ELIZABETHTOWN — In May, Senior Resident Superior Court Judge Douglas Sasser reviewed several reports from grand juries focusing on the conditions at Bladen County Jail, and he didn’t like what he read.
The result was a letter to county commissioners, County Manager Greg Martin and Sheriff Prentis Benston that urged attention get paid to remedying what he called a serious situation.
“It is imperative that repairs, renovations or replacements be made to correct this situation,” Sasser wrote. “I trust that you understand the seriousness of this matter and that appropriate action will be taken.”
Sasser’s letter was handed down to the county’s legal team at Johnson & Johnson law Firm in Elizabethtown and, after carefully studying the grand-jury reports, W. Leslie Johnson Jr. formulated a response to address the concerns.
“But the bottom line is this: we are all fully aware of and concerned with the conditions at the jail,” Johnson said. “But we are also just as aware of the fact that the county has little or no money. And I’m not really sure where we could find it; there aren’t any grants available for this.”
According to Sasser’s letter, the reports from the past few grand-jury tours of the jail pointed out such items as shower stalls without shower heads, holes in the walls and blocked drains; storage space needed; unusable electrical outlets; ventilation problems; overcrowding; and bedding needs in the women’s portion of the jail.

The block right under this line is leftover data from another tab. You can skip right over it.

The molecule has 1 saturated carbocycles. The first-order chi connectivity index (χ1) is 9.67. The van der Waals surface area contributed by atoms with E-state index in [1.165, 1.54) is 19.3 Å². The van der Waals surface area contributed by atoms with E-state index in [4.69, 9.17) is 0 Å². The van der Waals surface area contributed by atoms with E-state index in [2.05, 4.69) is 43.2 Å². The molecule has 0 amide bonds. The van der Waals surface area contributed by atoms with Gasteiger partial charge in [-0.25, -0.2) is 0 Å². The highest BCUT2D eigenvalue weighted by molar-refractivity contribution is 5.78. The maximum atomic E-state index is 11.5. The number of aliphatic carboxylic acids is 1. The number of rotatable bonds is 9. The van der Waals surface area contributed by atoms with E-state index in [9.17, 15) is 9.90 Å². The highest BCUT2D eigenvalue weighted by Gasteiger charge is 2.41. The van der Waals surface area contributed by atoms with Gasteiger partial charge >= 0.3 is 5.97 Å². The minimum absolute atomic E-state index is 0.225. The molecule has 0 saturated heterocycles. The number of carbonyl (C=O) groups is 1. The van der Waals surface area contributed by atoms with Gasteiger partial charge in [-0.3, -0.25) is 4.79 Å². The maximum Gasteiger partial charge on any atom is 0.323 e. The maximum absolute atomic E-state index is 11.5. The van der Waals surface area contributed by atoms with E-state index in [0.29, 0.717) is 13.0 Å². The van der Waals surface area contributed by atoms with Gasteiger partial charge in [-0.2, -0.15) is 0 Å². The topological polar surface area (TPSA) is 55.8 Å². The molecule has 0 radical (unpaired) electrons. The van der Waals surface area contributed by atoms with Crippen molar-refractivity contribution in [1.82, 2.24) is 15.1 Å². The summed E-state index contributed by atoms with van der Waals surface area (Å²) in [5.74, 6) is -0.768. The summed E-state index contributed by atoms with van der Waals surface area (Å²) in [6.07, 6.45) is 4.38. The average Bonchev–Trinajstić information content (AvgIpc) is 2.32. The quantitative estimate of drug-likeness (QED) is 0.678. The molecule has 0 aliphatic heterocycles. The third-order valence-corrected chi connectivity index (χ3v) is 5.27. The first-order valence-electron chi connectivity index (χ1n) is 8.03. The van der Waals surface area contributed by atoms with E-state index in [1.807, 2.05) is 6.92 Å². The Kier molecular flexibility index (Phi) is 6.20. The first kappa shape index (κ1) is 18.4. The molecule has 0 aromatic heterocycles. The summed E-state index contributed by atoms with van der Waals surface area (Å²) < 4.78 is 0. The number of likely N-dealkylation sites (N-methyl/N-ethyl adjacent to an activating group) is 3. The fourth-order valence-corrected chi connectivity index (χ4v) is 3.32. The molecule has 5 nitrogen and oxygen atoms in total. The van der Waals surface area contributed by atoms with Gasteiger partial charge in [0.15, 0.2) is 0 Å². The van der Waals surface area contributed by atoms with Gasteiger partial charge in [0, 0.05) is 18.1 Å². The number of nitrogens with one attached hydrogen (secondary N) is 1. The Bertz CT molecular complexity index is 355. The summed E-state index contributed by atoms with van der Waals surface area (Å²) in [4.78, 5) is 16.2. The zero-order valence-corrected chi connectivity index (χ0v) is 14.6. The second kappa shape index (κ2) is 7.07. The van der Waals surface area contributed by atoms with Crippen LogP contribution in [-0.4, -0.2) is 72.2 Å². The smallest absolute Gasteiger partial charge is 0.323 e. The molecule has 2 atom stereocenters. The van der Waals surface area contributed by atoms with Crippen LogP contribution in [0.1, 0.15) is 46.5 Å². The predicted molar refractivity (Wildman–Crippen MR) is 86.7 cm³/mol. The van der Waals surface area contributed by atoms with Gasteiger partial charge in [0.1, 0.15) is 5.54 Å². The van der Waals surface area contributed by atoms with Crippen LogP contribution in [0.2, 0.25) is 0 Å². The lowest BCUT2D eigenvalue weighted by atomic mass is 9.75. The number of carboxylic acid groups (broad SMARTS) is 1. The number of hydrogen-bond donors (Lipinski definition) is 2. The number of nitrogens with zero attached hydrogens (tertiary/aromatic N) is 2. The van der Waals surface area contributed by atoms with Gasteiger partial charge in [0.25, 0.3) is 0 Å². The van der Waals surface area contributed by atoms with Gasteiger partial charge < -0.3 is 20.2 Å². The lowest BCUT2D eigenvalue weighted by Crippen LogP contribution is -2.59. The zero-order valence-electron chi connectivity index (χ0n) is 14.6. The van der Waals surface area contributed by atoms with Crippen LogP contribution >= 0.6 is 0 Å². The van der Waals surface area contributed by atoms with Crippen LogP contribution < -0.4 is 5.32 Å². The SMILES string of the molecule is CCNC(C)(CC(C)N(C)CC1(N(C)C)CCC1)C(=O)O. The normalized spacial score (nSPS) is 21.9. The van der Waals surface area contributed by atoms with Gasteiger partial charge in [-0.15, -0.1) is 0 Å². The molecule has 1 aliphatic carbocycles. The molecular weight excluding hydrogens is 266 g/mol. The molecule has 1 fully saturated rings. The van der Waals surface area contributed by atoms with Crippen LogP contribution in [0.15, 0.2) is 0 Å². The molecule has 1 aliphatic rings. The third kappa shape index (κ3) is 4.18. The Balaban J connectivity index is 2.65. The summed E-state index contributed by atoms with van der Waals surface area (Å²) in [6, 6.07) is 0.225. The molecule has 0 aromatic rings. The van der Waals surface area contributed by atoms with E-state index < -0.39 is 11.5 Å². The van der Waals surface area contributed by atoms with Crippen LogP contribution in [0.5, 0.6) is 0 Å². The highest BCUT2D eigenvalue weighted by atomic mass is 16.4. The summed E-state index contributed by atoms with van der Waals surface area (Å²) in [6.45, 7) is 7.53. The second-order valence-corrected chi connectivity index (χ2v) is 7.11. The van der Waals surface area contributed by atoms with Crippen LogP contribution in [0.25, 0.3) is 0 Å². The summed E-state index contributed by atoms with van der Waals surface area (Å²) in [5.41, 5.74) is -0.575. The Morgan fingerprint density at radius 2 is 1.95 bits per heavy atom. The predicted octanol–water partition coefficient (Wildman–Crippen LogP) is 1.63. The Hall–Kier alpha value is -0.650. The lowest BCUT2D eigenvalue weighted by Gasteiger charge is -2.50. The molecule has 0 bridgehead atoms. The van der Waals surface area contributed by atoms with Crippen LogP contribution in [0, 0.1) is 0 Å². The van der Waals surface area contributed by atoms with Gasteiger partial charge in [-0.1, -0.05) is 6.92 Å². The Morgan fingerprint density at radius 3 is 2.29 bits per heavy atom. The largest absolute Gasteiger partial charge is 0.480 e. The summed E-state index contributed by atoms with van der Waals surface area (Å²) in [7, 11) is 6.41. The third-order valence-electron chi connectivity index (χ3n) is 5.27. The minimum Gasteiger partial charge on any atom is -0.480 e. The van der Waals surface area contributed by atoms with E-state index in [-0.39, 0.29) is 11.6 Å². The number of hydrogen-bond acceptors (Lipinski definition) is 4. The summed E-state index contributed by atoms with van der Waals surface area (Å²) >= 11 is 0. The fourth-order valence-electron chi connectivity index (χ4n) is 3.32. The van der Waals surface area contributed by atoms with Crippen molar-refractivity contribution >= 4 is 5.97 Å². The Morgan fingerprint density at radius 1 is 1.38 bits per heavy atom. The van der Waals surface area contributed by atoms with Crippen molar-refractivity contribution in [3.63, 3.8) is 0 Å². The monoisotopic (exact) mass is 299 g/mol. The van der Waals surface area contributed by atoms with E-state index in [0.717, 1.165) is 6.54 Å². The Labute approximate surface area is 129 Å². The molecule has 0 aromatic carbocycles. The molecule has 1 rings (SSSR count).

The reports also pointed out that mold and even black mold was found.
“It’s not the black mold that causes people to get sick,” Johnson said. “It’s more the usual mold in areas that haven’t been cleaned well and it looks darker.”
As far as the overcrowding, Johnson agreed that the jail is at full capacity and is currently sending inmates to area counties for housing.
“We have a good contract with Sampson County for that,” Johnson added. “But requests for a new jail just aren’t feasible right now. I think everyone knows that.”
The grand-jury reports also contained a few items like inmates needing a television and cells that need painting a lighter shade.
“I can’t even comment on things like that,” Johnson said. “That’s almost not even relevant.”
Sasser’s letter stated that he has attempted to get updates in the past about the jail, but has had no success.
“He has, but we just didn’t know what to tell him,” Johnson said. “We;’re doing what we can with what we have.
“We know that he (Sasser) has the authority to shut the jail down,” he added. “I’m sure he doesn’t want to do that, but he does want to be sure the jail is a decent place for the inmates and employees, alike.”
Johnson responded to Sasser’s letter recently, stating in a letter that the county is aware the jail is outdated and overcrowded.
“The commissioners have discussed this issue with County Manager Greg Martin and are fully aware of the capital needs of the jail,” Johnson wrote. “The commissioners have engaged a consultant and a feasibility study was completed in April of this year.”
Johnson went on to list the numerous improvements to the jail, including the fact that it was recently painted; the audio and video system upgraded; and a new heating and air-conditioning system installed.
He also stated that the pre-trial rel;ease program has been expanded to 30 inmates to help reduce overcrowding; a jail health-care program has been expanded; and six part-time jail employees have been moved to full-time.
“The county commissioners are mindful of the situation at the jail and are absolutely reviewing all of their options,” Johnson said.
Sasser has requested the county commissioners update him on the jail improvement efforts every 60 days.